As Victor Davis Hanson and Roger Scruton pointed out in their books, the first casualty of radicalism is classical education. In India, where I come from, it was moderate liberals as well as imperial conservatives who wanted the British Raj to establish science colleges to promote Renaissance values in order to counter the dogma of medieval religions. Today in the West, classical education is under threat by intersectional and quasi-Marxist disciplines such as post-colonialism and gender studies which are trying to change the rules of debate by stifling viewpoints, hijacking disciplines, and peddling pseudoscientific gibberish. As Popper’s paradox predicts, the infiltration, subversion and coercion of Western academics are now occurring because the tolerance of liberal academia has enabled intolerance to flourish.

This article, originally published in Quillette, is published here with permission.

Tenured Incognizance

A small controversy surfaced
last week at University of Central Florida when a psychology professor sent an email
to all his students to berate some of them for “religious bigotry.” 

According to the professor’s letter, some Christian students in class
that evening claimed that their faith is “the most valid religion,” thereby
“demonstrating to the rest of the class what religious arrogance and bigotry
looks like.” When the professor asked students to imagine how Muslims,
Hindus, Buddhists, and “non-believers” experience that
affirmation, a student stood and urged others “not to participate”–to the
professor a grossly arrogant and disrespectful act.

A university should abhor such “censorship” and
“anti-intellectualism,” the professor concluded. Students go there to be
challenged, to encounter ideas contrary to “cherished beliefs,” to become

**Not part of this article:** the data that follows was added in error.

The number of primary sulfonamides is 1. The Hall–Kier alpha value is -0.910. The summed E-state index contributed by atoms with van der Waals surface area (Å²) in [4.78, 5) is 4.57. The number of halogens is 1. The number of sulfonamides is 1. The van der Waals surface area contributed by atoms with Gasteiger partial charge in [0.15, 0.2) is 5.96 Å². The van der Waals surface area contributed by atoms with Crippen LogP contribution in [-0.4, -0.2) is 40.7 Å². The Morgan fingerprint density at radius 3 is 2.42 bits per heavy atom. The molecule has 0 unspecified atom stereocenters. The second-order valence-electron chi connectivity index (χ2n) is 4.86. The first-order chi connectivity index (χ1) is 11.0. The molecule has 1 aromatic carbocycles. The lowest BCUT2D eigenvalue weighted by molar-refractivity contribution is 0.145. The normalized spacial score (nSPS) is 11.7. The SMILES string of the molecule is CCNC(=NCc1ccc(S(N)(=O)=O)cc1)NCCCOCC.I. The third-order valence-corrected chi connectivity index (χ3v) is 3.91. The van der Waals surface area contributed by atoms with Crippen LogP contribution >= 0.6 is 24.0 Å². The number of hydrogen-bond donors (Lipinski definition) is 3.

“critical, independent thinkers.”

Very well. We don’t know exactly what happened in that class,
but the lengthy email contains nothing to surprise anyone who has spent
time on campus and doesn’t share the orthodox secular
left-liberalism. On the professor’s part, we have:

  • The customary
    condescension–“We’re adults.  We’re at a university.”
  • The inability to
    respect class boundaries–“There is no topic that is ‘off-limits’ for us to
    address in class, even if only remotely related to the course topic.
  • The elevation of
    mainstream beliefs into an oppressive hegemony–“the tyranny of the masses” (the
    dominant group, that is, which in this case, are Christians).
  • And finally, the
    interpretation of conviction as intolerance–“Bigots–radical bigots or religious
    bigots–never question their prejudices and bigotry.  They are convinced
    their beliefs are correct.”

Of course, every believer believes his or her religion is the most
valid one, and to say that doing so victimizes others is to raise sensitivities
to paranoid levels. Indeed, no belief can be held if it isn’t regarded as

But it is a waste of time to make such points. For professors
such as this one, the inconsistencies and contradictions run so deep that there
is little hope of dispelling them. His cultural relativism is
absolute. He calls for mutual respect, yet inserts sarcasms about
students. Etcetera. 

His incognizance is more significant than his ideology. It
poses a stiffer challenge to conservatives and libertarians than his liberalism
does, and so does his attitude. Instead of taking the Christian students’
assertion as a position to explore, he denounces it. Instead of ponder
the “not-participate” ejaculation as a comment upon him, he turns it onto the
student alone.

This is a hardened condition, and it won’t soften. It has
tenure and (spurious) academic freedom behind it, so why change, especially
when the majority of colleagues reinforce it? No wonder the many
and valid criticisms of the ideology of the professors have produced so little
real reform. They don’t touch attitudes and self-images, things academics
guard more closely than their ideas.